Ever since bitcoin’s 2009 launch, virtual assets have become a serious part of our economy. Today, cryptocurrencies alone have a market cap of over $1.3 trillion—that’s greater than the GDP of the United Arab Emirates, Israel, Hong Kong, and Singapore… combined.

Virtual asset platforms like Next Earth let you buy and sell virtual land, which is based on a digital representation of the Earth itself. Soon, Next Earth will begin early land distribution, which is the first phase in building a fully digital world.

In contrast to traditional marketplaces, virtual land ownership is designed to be decentralized, which means that buyers and sellers connect directly, without a middle-man.

NFTs and Virtual Land

Virtual land is an example of an NFT, or non-fungible token.

An NFT is a type of digital asset, like Bitcoin, that is unique and can exist as a distinguished entity. The technology has been implemented in the crypto-world as a way of storing data in a more transparent and immutable way. For example, you can store your digital ownership of a car, or a piece of artwork on the blockchain.

The technology has also been applied in the world of gaming. For example, CryptoKitties is an online game that runs on this technology. It allows users to buy, sell and trade digital cats for real money.

Some say that NFTs are an indication of the future and point to the fact that they could be used to create things like digital passports, revolutionizing how we think about identity.

NFTs are taking off because of their inherent novelty and their ability to be customized. Users can trade them in game economies, they can be used as collectibles, they can be used as a way to express oneself, and they can be used to establish a sense of uniqueness in the way we interact with the world.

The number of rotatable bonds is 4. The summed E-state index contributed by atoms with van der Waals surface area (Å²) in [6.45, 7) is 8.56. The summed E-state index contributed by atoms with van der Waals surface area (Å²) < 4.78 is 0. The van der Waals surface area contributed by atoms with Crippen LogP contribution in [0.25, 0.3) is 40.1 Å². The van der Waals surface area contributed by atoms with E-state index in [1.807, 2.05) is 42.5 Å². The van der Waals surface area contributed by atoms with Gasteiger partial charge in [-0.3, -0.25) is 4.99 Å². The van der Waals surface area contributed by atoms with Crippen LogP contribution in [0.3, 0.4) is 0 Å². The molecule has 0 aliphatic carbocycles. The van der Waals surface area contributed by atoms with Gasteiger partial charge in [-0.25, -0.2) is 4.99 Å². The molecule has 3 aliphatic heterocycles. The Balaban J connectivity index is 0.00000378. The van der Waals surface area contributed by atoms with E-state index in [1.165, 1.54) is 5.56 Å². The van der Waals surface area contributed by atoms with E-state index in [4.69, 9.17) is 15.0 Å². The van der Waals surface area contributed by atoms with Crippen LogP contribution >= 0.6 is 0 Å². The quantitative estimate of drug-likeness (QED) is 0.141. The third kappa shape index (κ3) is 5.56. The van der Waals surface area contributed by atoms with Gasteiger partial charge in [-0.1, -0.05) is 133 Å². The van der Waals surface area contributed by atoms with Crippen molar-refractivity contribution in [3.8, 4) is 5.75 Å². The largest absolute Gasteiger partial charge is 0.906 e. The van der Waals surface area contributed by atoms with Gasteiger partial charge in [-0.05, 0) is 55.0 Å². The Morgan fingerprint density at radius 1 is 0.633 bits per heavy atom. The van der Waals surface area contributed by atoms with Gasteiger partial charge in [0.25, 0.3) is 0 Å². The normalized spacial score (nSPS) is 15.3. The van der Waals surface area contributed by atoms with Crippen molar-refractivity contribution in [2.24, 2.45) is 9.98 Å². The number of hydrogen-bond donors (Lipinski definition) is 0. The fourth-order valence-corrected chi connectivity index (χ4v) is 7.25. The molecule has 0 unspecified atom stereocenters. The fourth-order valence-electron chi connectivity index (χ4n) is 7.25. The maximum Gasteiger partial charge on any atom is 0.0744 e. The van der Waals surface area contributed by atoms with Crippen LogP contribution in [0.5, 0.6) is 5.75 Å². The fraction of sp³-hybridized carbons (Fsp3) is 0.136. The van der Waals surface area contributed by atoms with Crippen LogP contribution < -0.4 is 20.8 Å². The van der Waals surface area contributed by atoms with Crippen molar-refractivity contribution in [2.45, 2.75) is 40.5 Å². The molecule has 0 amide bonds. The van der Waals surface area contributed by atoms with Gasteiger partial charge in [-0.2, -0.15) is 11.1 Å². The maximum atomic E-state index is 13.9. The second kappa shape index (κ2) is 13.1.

While critics argue that NFTs have no tangible value, economic value ultimately comes down to supply and demand, and the recent hype in NFTs proves that there’s serious demand in this area.

How Does Virtual Land Work?

Virtual land ownership is digital land that has been designed to be accessible through the blockchain. In the future, virtual land is expected to become an extension of virtual reality (VR) and augmented reality (AR) technologies.

Virtual land ownership is becoming popular because it’s a way for people to access and purchase land, without needing to travel to any particular physical location.

As MarketWatch reports, the average person already spends the majority of their waking hours in cyberspace. Moreover, given that the average American is a gamer, it’s no stretch to see virtual land and associated concepts taking off. In fact, virtual worlds like Roblox already boast over 40 million daily active users.

How Does Virtual Land Ownership Compare to Traditional Assets?

While traditional assets like stocks, bonds, and real estate have been a staple for many years, there’s been a recent rise in virtual assets.

One of the reasons for this is that it’s easier to buy and sell virtual assets than it is to trade traditional assets. Virtual assets are also more accessible because they can be bought by anyone with an Internet connection.

Virtual land ownership is taking off because individuals can buy and sell these assets with relative ease. Virtual land ownership also has the potential to be more profitable because there is no cap on how much it can be sold for. At the same time, these assets have the risk of falling to zero, which means that they’re of greater interest from an entertainment perspective.

What is the Future of Virtual Land?

Today, virtual land ownership is on the rise and it’s because of people looking for a way to put down roots without leaving their own homes.

The virtual world is here and it’s here to stay. The next generation of landowners are currently being born and will grow up in a world where digital natives are the norm, and they’ll carry with them an understanding of virtual land ownership that far surpasses anything we might be able to imagine.

Ready Player One showed us a glimpse into what the future might hold for virtual land ownership. It’s not that far-fetched when you think about it. Digital assets are already a thing, people are buying into the idea, and before we know it, virtual worlds could be commonplace in our culture.

Gabor Retfalvi
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